- pain, redness, or swelling where the injection has been given
- fever, 38 °C or higher
- feeling sleepy
- feeling of irritation
- loss of appetite.
Common (these may occur with up to 1 in 10 vaccine doses)
- induration at the injection site.
Uncommon (these may occur in up to 1 in 100 vaccine doses)
- itching, bruising, bleeding, or a small lump where the injection has been given
- nausea, diarrhea, or vomiting
- persistent crying
- a temporary pause in breathing ( apnea ) if your baby is born prematurely (before or in the 28th week of pregnancy)
- diffuse swelling of the injected body part, which sometimes also includes nearby joints
Rare (these may occur with up to 1 in 1,000 vaccine doses)
- convulsions without fever or due to high fever
- allergic reactions e.g. skin allergies
- collapse (sudden onset of muscle weakness), periods of unconsciousness or reduced consciousness, and paleness or bluish discoloration of the skin.
Very rare (these may occur in up to 1 in 10,000 vaccine doses)
- Kawasaki disease (the main signs of the disease are, for example, fever, skin rash, swollen lymph nodes, inflammation, and rash on the mucous membranes of the mouth and throat).
Booster doses of Synflorix can increase the risk of side effects.
For children >12 months of age, the risk of pain at the injection site may increase with increasing age.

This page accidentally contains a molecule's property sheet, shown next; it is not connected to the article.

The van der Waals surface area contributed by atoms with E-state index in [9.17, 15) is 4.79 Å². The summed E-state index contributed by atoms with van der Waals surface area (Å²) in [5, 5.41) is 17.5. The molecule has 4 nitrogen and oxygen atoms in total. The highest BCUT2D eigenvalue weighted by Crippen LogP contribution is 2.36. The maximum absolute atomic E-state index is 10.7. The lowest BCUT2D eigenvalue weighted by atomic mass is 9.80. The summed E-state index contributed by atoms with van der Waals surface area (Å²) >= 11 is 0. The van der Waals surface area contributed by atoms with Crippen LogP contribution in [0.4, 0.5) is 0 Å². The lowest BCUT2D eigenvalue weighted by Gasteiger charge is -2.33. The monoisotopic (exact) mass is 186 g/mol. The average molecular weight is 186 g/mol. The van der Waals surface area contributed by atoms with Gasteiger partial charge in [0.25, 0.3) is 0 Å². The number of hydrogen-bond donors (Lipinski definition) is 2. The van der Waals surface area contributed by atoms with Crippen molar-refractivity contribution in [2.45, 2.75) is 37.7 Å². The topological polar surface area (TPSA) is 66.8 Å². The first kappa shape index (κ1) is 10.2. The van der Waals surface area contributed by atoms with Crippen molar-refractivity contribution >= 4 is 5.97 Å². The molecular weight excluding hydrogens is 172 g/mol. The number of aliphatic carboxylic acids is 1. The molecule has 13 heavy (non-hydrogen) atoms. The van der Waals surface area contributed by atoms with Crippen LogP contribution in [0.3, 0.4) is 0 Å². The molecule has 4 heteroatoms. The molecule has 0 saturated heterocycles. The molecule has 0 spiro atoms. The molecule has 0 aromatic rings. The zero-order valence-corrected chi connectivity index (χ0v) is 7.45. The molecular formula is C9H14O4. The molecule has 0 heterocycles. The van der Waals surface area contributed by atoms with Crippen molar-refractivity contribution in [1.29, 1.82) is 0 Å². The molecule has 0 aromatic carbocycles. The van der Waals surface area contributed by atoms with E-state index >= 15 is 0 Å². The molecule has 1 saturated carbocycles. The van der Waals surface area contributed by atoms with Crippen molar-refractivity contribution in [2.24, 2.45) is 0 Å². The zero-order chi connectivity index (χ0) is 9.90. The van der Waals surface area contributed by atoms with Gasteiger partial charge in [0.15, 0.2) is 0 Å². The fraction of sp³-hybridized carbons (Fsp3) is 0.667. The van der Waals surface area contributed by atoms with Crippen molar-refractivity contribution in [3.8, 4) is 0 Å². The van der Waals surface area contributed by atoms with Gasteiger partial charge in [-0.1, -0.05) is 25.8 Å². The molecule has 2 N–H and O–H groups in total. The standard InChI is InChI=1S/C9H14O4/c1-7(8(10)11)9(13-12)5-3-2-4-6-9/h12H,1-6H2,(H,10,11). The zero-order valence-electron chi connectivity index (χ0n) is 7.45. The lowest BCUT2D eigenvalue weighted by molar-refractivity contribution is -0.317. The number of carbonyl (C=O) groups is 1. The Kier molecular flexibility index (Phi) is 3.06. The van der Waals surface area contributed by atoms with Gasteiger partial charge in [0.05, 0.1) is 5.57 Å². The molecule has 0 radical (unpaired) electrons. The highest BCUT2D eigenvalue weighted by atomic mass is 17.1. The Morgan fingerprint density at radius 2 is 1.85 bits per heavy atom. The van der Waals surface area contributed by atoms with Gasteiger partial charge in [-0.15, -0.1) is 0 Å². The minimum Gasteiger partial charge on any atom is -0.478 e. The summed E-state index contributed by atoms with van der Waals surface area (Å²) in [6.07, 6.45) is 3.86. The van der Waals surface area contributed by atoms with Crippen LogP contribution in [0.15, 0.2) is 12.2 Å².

In very premature babies (born at 28 weeks of pregnancy or earlier), there may be long pauses between breaths than normal for 2-3 days after vaccination.
How to store Synflorix
Keep this medicine out of the sight and reach of children.
- Use before the expiry date stated on the carton. The expiration date is the last day of the specified month.
- Store in a refrigerator (2 °C-8 °C).
- Store in the original packaging. Light sensitive.
- Do not freeze.
Medicines must not be thrown into the drain or among the household waste. Ask the pharmacist how to dispose of medicines that are no longer used. These measures will help to protect the environment.
Contents of the packaging and other information
|The active substances are:|
A dose of 0.5 ml contains: Pneumococcal polysaccharide serotype 1 1,2Pneumococcal polysaccharide serotype 4 1,2Pneumococcal polysaccharide serotype 5 1,2Pneumococcal polysaccharide serotype 6B 1,2Pneumococcal polysaccharide serotype 7F 1,2Pneumococcal polysaccharide serotype 9V 1.2Pneumococcal polysaccharide serotype 14 1,2Pneumococcal polysaccharide serotype 18C 1,3Pneumococcal polysaccharide serotype 19F 1.4Pneumococcal polysaccharide serotype 23F 1,2
1 adsorbed on aluminum phosphate2 conjugated to protein D (derived from non-typeable Haemophilus influenzae ) carrier protein3 conjugated to tetanus toxoid carrier protein4 conjugated to diphtheria toxoid carrier protein
a total of 0.5 milligrams of Al 3+
|The other ingredients are: sodium chloride (see section 2 for more information) and water for injections|
Appearance and package sizes of the medicine
- Solution for injection, suspension.
- Synflorix is a cloudy white suspension.
- Synflorix is available as vials for 1 dose in packs of 1, 10, or 100.
- Not all pack sizes may be marketed.